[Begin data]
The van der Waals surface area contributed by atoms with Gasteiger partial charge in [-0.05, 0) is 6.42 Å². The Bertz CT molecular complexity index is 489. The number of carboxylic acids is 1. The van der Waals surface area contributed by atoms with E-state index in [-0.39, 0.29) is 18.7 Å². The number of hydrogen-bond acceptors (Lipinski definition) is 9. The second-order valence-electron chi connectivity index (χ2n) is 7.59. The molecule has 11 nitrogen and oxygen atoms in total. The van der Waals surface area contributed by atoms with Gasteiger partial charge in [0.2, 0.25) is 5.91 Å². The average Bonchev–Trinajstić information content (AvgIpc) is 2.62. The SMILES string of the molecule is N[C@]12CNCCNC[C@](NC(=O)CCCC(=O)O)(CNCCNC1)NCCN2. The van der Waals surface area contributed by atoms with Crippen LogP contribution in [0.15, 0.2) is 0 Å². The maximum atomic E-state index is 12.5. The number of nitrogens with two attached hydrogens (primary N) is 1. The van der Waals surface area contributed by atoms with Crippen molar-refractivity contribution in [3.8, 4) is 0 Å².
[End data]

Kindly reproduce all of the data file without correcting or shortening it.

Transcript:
The van der Waals surface area contributed by atoms with Gasteiger partial charge in [-0.05, 0) is 6.42 Å². The Bertz CT molecular complexity index is 489. The number of carboxylic acids is 1. The van der Waals surface area contributed by atoms with E-state index in [-0.39, 0.29) is 18.7 Å². The number of hydrogen-bond acceptors (Lipinski definition) is 9. The second-order valence-electron chi connectivity index (χ2n) is 7.59. The molecule has 11 nitrogen and oxygen atoms in total. The van der Waals surface area contributed by atoms with Gasteiger partial charge in [0.2, 0.25) is 5.91 Å². The average Bonchev–Trinajstić information content (AvgIpc) is 2.62. The SMILES string of the molecule is N[C@]12CNCCNC[C@](NC(=O)CCCC(=O)O)(CNCCNC1)NCCN2. The van der Waals surface area contributed by atoms with Crippen LogP contribution in [0.15, 0.2) is 0 Å². The maximum atomic E-state index is 12.5. The number of nitrogens with two attached hydrogens (primary N) is 1. The van der Waals surface area contributed by atoms with Crippen molar-refractivity contribution in [3.8, 4) is 0 Å².